- Official looking messages from the government telling people they have been fined £250 for leaving their home more than once during lockdown.
Here are some suggestions to escalate your security savviness:
- Think before you click. Never open an attachment or click on a link from senders you don’t recognize. Even if you think you know the sender, if it seems odd they’d send you information like this, contact them (in another way) to confirm it’s the real deal (take note of new Facebook Messenger scams that look like they’re from friends).
- Verify the source. If you get an email, text or phone call that asks you to urgently confirm your personal or financial information, it’s fake. HMRC or your bank will never ask for sensitive information in this way. When in doubt, call the organisation to ask if it was them (chances are, it won’t be). Make a report to Action Fraud and the Police if you have lost money.
- Watch out for others. Warn your loved ones – especially those less tech-savvy or the elderly – about the increased likelihood of scammers trying to defraud through email, text message, social media or even a phone call.
- Practice password safety. Create long and complicated passwords (or passphrases), don’t use the same ones for all your online activity and change them every month or two. You can use a trusted password manager.
- Play defence. Install good cybersecurity software on all your devices and ensure you set to auto-update, in order to protect you from the latest malware and other threats. Free cybersecurity software is better than none at all, but it’s prudent to invest in a reputable and comprehensive paid version of anti-malware software.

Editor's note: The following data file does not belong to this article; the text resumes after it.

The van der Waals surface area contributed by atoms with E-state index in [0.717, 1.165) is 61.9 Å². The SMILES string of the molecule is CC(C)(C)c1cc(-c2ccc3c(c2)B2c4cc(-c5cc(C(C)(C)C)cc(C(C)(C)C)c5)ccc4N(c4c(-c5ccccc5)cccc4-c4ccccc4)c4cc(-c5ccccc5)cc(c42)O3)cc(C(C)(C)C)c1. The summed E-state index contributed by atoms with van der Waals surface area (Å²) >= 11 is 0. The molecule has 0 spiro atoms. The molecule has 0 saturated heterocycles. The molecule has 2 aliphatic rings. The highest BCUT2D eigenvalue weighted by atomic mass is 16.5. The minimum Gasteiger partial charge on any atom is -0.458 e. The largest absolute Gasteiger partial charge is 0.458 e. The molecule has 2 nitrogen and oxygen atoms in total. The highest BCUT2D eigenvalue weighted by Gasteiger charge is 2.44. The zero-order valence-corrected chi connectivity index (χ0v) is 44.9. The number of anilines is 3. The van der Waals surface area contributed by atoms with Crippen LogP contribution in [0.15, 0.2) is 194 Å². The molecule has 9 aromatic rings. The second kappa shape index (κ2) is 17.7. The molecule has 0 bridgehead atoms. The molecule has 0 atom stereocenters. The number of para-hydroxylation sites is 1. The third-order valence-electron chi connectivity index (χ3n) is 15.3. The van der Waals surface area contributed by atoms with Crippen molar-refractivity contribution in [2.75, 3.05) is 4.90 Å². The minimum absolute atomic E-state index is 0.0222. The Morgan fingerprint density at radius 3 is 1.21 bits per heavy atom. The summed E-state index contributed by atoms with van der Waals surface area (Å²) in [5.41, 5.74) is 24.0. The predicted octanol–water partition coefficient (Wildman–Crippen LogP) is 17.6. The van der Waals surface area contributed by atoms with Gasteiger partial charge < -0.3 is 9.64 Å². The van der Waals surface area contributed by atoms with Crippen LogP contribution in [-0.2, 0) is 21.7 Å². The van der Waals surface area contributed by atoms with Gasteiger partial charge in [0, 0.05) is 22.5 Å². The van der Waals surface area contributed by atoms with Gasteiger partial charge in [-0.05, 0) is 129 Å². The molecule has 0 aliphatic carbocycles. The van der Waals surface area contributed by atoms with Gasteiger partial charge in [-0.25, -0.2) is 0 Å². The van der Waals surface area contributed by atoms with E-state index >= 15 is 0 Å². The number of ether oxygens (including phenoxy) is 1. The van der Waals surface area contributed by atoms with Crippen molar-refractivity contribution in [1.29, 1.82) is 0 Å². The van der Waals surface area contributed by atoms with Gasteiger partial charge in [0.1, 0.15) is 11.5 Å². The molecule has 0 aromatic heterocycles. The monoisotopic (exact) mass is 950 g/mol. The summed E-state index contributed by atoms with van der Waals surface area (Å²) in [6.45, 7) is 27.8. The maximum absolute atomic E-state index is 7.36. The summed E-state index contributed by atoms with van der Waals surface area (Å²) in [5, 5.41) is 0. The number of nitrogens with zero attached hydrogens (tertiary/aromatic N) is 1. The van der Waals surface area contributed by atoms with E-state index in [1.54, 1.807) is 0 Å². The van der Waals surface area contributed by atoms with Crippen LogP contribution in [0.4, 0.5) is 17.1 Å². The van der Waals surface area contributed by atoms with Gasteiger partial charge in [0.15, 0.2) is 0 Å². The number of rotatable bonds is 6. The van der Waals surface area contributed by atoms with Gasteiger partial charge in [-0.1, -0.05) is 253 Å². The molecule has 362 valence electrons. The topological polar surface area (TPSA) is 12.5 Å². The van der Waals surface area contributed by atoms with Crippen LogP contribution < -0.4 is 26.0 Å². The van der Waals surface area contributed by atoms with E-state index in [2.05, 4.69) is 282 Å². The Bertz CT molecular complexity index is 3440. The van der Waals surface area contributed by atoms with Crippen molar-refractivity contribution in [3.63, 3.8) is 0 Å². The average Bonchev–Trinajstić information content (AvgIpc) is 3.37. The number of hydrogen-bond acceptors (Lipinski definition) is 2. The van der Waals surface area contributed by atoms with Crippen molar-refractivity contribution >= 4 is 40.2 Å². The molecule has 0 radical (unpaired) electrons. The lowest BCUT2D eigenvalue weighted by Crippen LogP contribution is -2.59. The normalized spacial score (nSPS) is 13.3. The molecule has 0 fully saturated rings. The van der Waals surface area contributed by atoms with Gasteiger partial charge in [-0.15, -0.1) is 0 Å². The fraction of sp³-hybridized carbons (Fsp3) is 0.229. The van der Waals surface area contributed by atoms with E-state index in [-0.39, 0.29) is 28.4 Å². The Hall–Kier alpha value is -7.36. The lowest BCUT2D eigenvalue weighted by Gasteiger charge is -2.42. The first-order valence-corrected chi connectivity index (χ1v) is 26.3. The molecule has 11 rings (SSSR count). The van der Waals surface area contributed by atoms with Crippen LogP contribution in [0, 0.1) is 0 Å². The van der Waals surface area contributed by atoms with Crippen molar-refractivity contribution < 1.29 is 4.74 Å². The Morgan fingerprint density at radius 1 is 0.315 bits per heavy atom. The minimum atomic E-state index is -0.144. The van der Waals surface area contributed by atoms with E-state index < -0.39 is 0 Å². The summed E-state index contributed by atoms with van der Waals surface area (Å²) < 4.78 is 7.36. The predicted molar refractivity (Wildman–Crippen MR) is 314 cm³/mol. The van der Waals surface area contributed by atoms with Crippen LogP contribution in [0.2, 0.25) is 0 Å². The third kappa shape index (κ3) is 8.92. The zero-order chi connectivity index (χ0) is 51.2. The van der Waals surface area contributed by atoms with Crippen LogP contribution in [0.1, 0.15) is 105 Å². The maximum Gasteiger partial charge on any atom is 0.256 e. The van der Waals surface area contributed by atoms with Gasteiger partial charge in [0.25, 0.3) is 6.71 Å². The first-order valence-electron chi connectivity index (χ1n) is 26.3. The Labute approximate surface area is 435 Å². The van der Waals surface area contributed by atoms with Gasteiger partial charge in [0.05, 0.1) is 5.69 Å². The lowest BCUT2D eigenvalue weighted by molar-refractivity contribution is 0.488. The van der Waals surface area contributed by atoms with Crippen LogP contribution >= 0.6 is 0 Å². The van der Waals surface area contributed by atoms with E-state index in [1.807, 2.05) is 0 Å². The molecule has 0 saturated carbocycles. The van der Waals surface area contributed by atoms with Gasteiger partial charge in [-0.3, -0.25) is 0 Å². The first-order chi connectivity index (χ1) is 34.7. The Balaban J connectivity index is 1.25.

- Be wise on Wi-Fi. Even though we’re not going out much these days, don’t use free public Wi-Fi as you’re more at risk compared to browsing on a private wireless network at home (or turn your smartphone into a hotspot, as it’s also more secure). Remain anonymous online by using a VPN (Virtual Private Network).
- Shop securely. Stick with reputable retailers when giving out your credit card info and look for indicators that the site is secure, such as a little lock icon on the browser’s status bar or a URL for a website that begins with “https” (the “s” stands for “secure”).If you’re making a purchase from a company or person you don’t know and trust, carry out some research first, and ask a friend or family member for advice before completing the purchase. If you decide to go ahead with the purchase, use a credit card if you have one, as most major credit card providers insure online purchases. Regularly check your bank statements and credit card bill for anything suspicious charges.
- Have a backup plan. Finally, proactively back up your important information on a regular basis. That way, if you fall victim to a virus or ransomware and have trouble retrieving your information, it won’t sting so much if you’ve already put your important files onto a USB stick or external hard drive, or uploaded them to a cloud service.
Action Fraud is currently operating a reduced service – callers can be expected to have increased waiting times to get through.
The FCA (Financial Conduct Authority) in its latest business plan, has highlighted tackling investment scams as one it’s top five priorities for the next 3 years and states that ‘helping consumers avoid the scams that spring up as the pandemic develops’.
The new interim chief executive Chris Woolward has said ‘Coronvirus has altered the financial landscape dramatically. It is more important than ever that the FCA leads the way on protecting customers, firms and the markets’.
Caseworker – Victim First